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Moscow expects Kiev to pay for natural gas from IMF aid — Russian representative to IMF

April 08, 2015, 13:20 UTC+3 WASHINGTON
IMF executive director for Russia told TASS that Russia is not interested in the collapse of Ukraine’s economy
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WASHINGTON, April 8. /TASS/. Russia is not interested in the collapse of Ukraine’s economy and expects Kiev to pay for natural gas from the funds that were granted by the international community, Alexey Mozhin, IMF executive director for Russia told TASS.

"I don’t think that the Ukrainian economy’s collapse would be in the interests of Russia - simply because of pure pragmatic and even selfish reasons. For example, we are expecting Ukraine to pay for the Russian natural gas supplies all the time", Mozhin said.

"From what funds could Ukraine redeem the biggest part of its debt to Gazprom and to make prepayments for the current gas supplies? Obviously, from the funds granted by the international community", he added.

IMF’s aid program for Ukraine has many risks

Mozhin said the bailout program for Ukraine developed by the International Monetary Fund (IMF) has many risks and will considerably depend on private investors’ readiness for debt restructuring and exchange rate dynamics.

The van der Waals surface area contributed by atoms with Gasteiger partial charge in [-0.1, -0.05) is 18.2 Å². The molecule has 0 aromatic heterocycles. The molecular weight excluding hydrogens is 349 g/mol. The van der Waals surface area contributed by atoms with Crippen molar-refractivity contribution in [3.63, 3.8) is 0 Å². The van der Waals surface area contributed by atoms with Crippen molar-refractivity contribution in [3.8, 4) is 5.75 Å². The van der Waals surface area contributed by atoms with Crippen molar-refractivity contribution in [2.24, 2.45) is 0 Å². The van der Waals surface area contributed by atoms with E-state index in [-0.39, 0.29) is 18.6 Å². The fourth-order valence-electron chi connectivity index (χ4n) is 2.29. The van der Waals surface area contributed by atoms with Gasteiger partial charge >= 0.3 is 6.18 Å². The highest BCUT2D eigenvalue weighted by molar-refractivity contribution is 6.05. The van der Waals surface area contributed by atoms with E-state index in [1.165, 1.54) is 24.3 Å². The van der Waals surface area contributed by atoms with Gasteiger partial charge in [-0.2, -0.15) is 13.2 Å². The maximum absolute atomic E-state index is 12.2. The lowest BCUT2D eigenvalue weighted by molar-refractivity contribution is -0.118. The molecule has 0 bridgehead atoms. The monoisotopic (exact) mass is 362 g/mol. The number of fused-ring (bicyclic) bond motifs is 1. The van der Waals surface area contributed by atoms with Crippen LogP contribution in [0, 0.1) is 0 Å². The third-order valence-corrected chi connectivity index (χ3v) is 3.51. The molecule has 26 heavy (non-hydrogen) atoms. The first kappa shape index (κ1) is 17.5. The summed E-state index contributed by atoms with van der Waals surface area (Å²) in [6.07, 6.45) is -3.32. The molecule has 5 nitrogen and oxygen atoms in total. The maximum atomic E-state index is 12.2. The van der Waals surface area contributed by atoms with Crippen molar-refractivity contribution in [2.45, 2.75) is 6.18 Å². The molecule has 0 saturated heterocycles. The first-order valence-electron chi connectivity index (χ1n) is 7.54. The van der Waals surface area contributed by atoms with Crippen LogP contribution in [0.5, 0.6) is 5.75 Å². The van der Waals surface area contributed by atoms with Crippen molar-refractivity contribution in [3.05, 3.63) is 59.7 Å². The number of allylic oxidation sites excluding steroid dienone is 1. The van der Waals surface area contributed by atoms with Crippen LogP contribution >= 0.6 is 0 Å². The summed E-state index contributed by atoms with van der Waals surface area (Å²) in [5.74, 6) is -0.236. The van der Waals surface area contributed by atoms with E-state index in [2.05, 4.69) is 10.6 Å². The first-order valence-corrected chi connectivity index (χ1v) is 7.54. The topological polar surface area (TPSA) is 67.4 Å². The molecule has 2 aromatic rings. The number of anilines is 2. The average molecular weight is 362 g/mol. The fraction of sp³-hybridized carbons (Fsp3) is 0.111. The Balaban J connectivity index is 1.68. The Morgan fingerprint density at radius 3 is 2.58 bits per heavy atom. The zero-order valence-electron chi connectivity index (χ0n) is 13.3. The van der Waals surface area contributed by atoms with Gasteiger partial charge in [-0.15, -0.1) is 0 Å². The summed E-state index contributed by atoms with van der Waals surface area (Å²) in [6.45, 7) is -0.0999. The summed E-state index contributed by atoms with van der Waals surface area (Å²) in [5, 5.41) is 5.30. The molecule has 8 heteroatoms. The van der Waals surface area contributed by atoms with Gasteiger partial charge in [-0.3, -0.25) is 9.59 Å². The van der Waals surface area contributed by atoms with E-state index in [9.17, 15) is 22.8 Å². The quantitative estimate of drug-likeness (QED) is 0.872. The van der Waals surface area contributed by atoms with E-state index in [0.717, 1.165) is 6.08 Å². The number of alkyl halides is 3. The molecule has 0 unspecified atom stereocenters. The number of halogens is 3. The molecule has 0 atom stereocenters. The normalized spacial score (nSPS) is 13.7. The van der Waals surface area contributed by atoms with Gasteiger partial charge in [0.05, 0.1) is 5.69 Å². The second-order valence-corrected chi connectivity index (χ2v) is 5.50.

Under an agreement with the IMF, which has already provided $17.5 billion in loans to Ukraine, Kiev has to restructure $15.3 billion of its debts to private investors.

"This means that the financing of this program and its implementation will considerably depend on the benevolence of private creditors," Mozhin said.

Ukraine has to reach agreement with private investors before the IMF’s first review of the program fulfillment, i.e. by the second half of June. Relative to the borrower’s gross domestic product, the IMF’s loan to Ukraine is the largest in the Fund’s entire history, he said.

"To my mind, this is the program that Ukraine needs. At the same time, I share the common opinion of the Fund’s management and members of its board of directors that it has many risks and it will be uneasy to fulfill it. The country [Ukraine] cannot endlessly live beyond its means and will have to go through radical belt tightening," Mozhin said.

The fulfillment of the IMF’s bailout program for Ukraine also strongly depends on exchange rate dynamics because the aim of achieving the debt to GDP ratio of no more than 70% is one of the program’s goals, Russia’s IMF envoy said.

"But in the current and next year, Ukraine will quickly build up its debt, receiving loans from the IMF and other creditors while the debt to GDP ratio will depend on the hryvnia exchange rate," Mozhin said, adding the exchange rate of the Ukrainian currency also influenced the internal prices of gas and heating.

The IMF’s aid program for Ukraine is based on the hryvnia’s stabilization at 21.5-22.5 hryvnias to the US dollar whereas the Ukrainian currency has already been seen to plummet to below 30 hryvnias to the greenback, Russia’s IMF envoy said.

With the hryvnia exchange rate at 21.5 hryvnias to the dollar, Ukraine’s state debt will rise to 94% of its GDP, he said.

"We have large doubts about the realisticity of some aspects of this program," Mozhin said.

The IMF and the World Bank will gather for their spring session in Washington on April 17. Financial assistance to Ukraine will top the agenda of discussions. Russia will be represented by Finance Minister Anton Siluanov at the IMF-World Bank spring session.

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